Canada Christopher Cowan Defense Diplomatic Relations Eastern Europe and Russia NATO and Canada Security The United States of America Western Europe

The NATO Response Force and Free Riding

Image courtesy of South Wales Argus

The just completed Wales Summit 2014 could not have come at a more pressing time. The alarming speed at which Russia annexed the Crimea and mounting evidence of Russian military involvement in eastern Ukraine has frightened many European NATO member states and prompted increased NATO deployments in Eastern Europe.

 In response to Russia’s actions, NATO’s Secretary General Anders Fogh Rasmussen has proposed the creation of a Rapid Response Force (RRF) to the officials at the NATO Summit Wales 2014. This multinational force would be placed on permanent high-alert and be able to deploy to the area of operations within 48 hours. The RRF’s equipment would be pre-positioned at staging bases throughout Europe, allowing troops to meet up with their equipment at NATO logistical hubs and deploy quickly. It would have the strength of a brigade, approximately 4,000 troops, that would be drawn from member countries on a rotational basis. Mr. Rasmussen also stated that this force would be trained to counter both regular and emerging threats to NATO member state security, like cyberwarfare and shadow warfare tactics, with a full complement of NATO naval, air, and special operations support.

 The RRF is designed to be the spearhead of the larger NATO Response Force (NRF). The NRF consists of troops from all member states that serve on a twelve month rotational basis and are able to deploy anywhere in the world in five days. It is structured into three separate parts (the creation of the RRF would add a fourth part): a command and control section, the Immediate Response force (which consists of 13,000 troops at a high level of readiness), and the Response Forces pool (which can supplement the Immediate Response Force if needed).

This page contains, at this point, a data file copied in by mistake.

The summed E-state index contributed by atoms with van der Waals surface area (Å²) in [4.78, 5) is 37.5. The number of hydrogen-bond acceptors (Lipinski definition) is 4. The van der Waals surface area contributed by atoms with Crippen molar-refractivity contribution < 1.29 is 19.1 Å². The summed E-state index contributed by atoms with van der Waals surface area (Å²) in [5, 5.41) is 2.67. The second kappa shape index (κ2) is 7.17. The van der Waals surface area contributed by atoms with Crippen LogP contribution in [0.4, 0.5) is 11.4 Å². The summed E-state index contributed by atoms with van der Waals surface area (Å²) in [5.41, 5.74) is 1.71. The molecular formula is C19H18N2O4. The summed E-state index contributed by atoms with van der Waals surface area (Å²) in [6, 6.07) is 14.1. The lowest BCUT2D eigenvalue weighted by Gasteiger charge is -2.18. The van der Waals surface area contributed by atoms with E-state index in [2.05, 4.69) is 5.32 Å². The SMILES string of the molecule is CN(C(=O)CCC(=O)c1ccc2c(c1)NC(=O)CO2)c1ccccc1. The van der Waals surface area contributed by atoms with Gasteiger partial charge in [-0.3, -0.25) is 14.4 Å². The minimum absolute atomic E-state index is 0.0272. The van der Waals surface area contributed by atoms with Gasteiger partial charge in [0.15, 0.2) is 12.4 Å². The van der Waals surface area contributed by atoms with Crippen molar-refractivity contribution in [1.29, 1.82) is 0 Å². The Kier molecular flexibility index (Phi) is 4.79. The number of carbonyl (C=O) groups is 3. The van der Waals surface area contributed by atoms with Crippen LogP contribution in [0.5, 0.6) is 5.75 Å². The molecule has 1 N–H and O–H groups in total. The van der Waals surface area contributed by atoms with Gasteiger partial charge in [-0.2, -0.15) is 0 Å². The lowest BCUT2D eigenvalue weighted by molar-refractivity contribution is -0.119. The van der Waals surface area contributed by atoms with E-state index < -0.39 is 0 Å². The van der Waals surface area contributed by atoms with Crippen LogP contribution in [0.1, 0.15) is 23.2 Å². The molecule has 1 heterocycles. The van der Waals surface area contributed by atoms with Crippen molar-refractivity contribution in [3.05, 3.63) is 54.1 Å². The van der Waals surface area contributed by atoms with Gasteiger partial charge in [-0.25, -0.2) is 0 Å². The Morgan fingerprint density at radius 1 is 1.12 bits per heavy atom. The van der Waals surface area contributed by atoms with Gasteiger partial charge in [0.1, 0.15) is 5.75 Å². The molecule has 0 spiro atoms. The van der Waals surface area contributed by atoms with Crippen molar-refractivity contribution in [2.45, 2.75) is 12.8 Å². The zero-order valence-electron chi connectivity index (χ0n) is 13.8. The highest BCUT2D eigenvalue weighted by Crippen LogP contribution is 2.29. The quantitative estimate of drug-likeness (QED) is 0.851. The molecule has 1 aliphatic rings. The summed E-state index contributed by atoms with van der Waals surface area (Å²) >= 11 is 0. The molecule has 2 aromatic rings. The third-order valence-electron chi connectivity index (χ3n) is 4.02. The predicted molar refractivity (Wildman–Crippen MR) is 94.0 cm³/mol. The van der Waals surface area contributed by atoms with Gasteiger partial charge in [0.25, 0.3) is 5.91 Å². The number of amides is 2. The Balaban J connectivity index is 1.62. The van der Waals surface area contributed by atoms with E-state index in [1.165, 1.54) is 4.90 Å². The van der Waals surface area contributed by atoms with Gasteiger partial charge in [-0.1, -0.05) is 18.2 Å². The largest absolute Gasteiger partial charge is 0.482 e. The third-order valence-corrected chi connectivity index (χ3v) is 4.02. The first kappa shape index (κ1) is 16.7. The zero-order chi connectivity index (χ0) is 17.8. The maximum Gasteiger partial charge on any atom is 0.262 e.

First conceptualized in 2002, the NRF is an extremely flexible force that serves two purposes: collective defence and crisis response. The NRF is NATO’s primary method of collective defence and deterrence, meaning that if the sovereignty of a NATO country is violated and Article 5 is invoked, the Immediate Response Force of the NRF would be deployed to ensure that the invaded country does not face its foe alone. This harkens back to NATO’s Cold War-era purpose, which was defending Western Europe from a possible Soviet invasion. The other important purpose of the NRF is crisis response. The NRF responds to crises throughout the world, from delivering aid to the victims of Hurricane Katrina in 2005 to conducting live-fire exercises in Europe to demonstrate NATO’s political will.

Image courtesy of Reuters